Prospect Hill’s slowly sinking Weiden monument has not held up well under the assault of the elements (figure 1). Erected in 1878, it is a product of the final decade when marble reigned supreme in the cemetery. Granite, hitherto an outlier, would begin a triumphant march to supremacy in the 1880s and by the 1890s granites of all hues predominated.
The anagraphic data:
BORN JAN. 28, 1835.
DIED JAN. 1, 1878.
The dirty stone’s rather nice decorative cornices, ribbons, volutes and organic forms are not shown to good effect in my photograph (figure 1). If you look up George Weide in Find a grave dot com you’ll see a better photo taken when the stone was cleaner. Neat is the harp at the top with the three links of the Odd Fellows resting on the top of the cornice below it (figure 2).
But you know me! The poem is what caught my eye (figure 3). It’s hard to read, but let’s have a look:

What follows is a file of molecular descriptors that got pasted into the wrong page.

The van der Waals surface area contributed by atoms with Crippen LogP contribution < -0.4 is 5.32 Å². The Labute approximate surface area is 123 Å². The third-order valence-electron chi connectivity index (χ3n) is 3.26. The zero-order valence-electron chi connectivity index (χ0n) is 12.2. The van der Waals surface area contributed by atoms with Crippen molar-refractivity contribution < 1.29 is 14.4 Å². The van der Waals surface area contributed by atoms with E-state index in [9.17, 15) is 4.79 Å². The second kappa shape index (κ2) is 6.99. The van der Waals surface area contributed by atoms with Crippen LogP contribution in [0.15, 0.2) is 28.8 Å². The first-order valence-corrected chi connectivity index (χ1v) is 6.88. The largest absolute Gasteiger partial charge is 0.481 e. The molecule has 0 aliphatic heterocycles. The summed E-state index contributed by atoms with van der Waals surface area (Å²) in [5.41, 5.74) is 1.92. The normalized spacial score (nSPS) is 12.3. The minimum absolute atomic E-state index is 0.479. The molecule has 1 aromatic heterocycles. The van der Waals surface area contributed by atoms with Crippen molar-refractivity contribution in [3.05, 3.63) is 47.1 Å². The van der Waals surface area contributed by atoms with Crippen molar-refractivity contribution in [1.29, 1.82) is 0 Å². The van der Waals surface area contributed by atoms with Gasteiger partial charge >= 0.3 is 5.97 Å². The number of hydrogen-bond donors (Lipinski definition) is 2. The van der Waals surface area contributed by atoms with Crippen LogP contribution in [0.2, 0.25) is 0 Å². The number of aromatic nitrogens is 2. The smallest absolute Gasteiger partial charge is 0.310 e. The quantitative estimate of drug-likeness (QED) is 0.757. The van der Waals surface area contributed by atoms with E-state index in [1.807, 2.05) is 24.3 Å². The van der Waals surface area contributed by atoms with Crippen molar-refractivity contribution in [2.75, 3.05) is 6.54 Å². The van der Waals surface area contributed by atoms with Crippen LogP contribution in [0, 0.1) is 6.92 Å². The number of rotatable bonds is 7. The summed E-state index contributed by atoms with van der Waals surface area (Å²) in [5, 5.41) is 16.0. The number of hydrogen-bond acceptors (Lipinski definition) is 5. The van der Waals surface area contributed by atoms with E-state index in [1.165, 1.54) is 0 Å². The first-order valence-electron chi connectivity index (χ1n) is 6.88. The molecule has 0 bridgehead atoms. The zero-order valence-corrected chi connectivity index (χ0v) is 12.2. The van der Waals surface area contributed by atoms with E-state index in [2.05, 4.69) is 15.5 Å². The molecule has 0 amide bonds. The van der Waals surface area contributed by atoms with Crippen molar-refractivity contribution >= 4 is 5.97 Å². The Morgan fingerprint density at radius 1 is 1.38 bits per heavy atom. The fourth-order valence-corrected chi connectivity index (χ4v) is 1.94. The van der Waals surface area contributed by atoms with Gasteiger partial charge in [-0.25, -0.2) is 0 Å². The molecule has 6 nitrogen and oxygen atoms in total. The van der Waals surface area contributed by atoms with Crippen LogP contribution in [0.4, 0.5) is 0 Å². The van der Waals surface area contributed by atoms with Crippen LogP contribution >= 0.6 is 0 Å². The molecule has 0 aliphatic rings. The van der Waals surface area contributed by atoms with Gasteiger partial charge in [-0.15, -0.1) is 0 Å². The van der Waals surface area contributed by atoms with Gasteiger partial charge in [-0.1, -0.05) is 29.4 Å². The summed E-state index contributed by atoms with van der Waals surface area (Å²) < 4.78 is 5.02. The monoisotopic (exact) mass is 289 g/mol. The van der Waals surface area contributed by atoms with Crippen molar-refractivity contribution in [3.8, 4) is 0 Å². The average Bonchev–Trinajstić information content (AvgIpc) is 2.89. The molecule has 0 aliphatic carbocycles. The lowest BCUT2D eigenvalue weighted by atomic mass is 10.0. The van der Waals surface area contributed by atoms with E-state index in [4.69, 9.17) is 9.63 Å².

AWAY FROM HOME AND ALL ALONE
WITH NO ONE TO CLOSE HIS EYES
NO ONE TO HEAR HIS DYING WORDS
BUT THOSE ABOVE THE SKIES
Let’s see if we can scan that:
AWÁY FROM HÓME AND ÁLL ALÓNE
WITH NÓ ONE TO CLÓSE HIS ÉYES
NÓ ONE TO HÉAR HIS DÝING WÓRDS
BUT THÓSE ABÓVE THE SKÍES
So, some long patches of iambs with an occasional extra beat thrown in (2, 3), on both occasions through the use of “no one.” Each one causes the verse to skip in three-quarter time for a moment. I am no expert on the substitutions possible in English verse, but I suspect this poet warn’t one, neither. I do note that the problem might be ameliorated by some simple measures (now with punctuation):
Awáy from hóme and áll alóne, (4 iambs, note the internal rhyme)
With nóne to clóse his éyes; (3 iambs)
Nóne to héar his dýing wórds, (3.5 iambs or trochees)
But thóse abóve the skíes. (3 iambs)
The tantalizing description of Weide’s harrowing last moments, all alone and far from home, doesn’t offer us much. Soldier? Missionary?